Monthly Archives: June 2012

Food Show Finds

Do you insist on serving only homemade goodies to your guests? Me, too. But I’m here to report that there are time- and effort-saving prepared products that taste as good as homemade-maybe even better. I know because I’ve tasted them.

I spent two days in Washington, D.C. last week attending the Summer Fancy Food Show, a Mecca for retailers and restaurateurs seeking the latest and greatest in specialty foods. Run by the National Association for the Specialty Food Trade, Inc. (NASFT), the event is billed as “the largest marketplace for specialty foods and beverages in North America,” and it is BIG! I spent hours walking seemingly miles of aisles there, sampling from the 180,000 specialty products on exhibit (cheeses, cured meats, condiments, oils, vinegars, spices, prepared foods, desserts, and more).

There was food on display and there were chefs demonstrating dishes as far as the eye could see. As you might imagine, I was in foodie paradise. Here’s just a small sampling of my favorites. I’ll mention others as I experiment with them at home.

Pimento Cheese from Callie’s Charleston Biscuits –Southern specialties are becoming popular everywhere, so you may want to introduce your guests to a trendy southern treat from this family-owned supplier. It would be good with crackers on the cocktail table or on the breakfast table along with Callie’s fabulous featherlight, readymade biscuits. www.calliesbiscuits.com

Lobster Potpies from Hancock Gourmet Lobster Co.- Everything I’ve tried from this lobster specialist from Maine seems like it just came out of my own kitchen. No wonder they keep winning NASFT awards. The latest introduction is a nifty little frozen lobster potpie, which would make an impressive meal starter, I bet, but there are a dozen other classics, including two that are gluten-free–Lobster Corn Chowder and Lobster Mac & Cheese.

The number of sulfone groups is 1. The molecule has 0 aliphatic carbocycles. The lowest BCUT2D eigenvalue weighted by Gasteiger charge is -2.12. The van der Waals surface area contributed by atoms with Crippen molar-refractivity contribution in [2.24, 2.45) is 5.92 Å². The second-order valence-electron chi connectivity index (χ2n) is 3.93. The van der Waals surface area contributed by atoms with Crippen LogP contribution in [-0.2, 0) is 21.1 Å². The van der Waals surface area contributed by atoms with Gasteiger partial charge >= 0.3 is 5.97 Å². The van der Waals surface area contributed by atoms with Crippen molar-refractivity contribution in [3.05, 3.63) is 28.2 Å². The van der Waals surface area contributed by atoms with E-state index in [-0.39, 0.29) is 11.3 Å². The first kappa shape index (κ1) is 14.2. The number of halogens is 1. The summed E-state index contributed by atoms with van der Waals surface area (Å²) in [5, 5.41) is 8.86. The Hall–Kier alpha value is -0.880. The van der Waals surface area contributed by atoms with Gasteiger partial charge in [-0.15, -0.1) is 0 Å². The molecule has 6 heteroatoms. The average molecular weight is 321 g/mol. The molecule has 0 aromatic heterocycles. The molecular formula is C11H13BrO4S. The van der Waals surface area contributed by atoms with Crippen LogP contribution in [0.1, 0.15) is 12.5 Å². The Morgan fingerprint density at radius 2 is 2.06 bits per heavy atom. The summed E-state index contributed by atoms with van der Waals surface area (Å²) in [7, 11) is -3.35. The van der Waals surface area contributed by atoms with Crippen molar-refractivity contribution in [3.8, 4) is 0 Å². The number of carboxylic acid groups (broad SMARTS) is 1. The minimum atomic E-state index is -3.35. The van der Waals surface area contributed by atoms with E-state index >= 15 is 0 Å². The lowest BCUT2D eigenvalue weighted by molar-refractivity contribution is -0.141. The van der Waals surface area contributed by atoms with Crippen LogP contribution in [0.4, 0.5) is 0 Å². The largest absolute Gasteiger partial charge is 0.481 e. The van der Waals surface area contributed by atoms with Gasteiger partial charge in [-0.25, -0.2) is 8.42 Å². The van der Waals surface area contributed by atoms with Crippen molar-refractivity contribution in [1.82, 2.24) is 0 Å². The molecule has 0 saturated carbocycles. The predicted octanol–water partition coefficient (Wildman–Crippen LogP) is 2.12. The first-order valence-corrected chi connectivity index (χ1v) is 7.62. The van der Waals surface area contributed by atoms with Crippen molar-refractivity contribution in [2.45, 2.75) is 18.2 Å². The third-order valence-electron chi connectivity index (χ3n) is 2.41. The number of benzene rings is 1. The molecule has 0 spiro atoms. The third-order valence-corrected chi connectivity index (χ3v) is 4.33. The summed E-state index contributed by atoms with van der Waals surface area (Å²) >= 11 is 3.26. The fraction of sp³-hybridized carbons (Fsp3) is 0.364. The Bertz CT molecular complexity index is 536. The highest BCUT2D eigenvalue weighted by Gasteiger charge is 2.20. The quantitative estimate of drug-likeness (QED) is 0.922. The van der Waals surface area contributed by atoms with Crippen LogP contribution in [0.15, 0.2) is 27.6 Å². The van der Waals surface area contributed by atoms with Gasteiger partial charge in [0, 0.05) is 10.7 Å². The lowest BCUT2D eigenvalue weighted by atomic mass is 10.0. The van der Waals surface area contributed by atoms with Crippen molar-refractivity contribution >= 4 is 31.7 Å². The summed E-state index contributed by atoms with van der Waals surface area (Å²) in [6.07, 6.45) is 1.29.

Humm! from Fountain of Health-Sure, there are a lot of packaged hummus products in the stores, but so many are disappointing. This one isn’t, perhaps because it’s made from better ingredients (as the company claims) or because it’s topped with olive oil. Humm! comes in nine flavors, among them caramelized onions, roasted red peppers, and roasted pine nuts. www.fountainofhealth.us

Kitchen Table Bakers ™ Parmesan Crisps- Wheat-, gluten-, sugar-, and transfat- free, these all-cheese crisps made from aged Parmesan, would be great on the cocktail table as guilt-free nibbles, especially for the carb-watching crowd, or as soup or salad toppers, or even instead of melted cheese or bacon on a burger. They’re available in 10 varieties (newest: Flax Seed).www.kitchentablebakers.com

Kimkim Korean Hot Sauce- Another hot sauce, you say? Yes, but one with incredible depth of flavor. It took the Gold medal against five competitors in the show competition’s Cooking Sauce or Flavor Enhancer category. www.facebook.com/kimkimsauce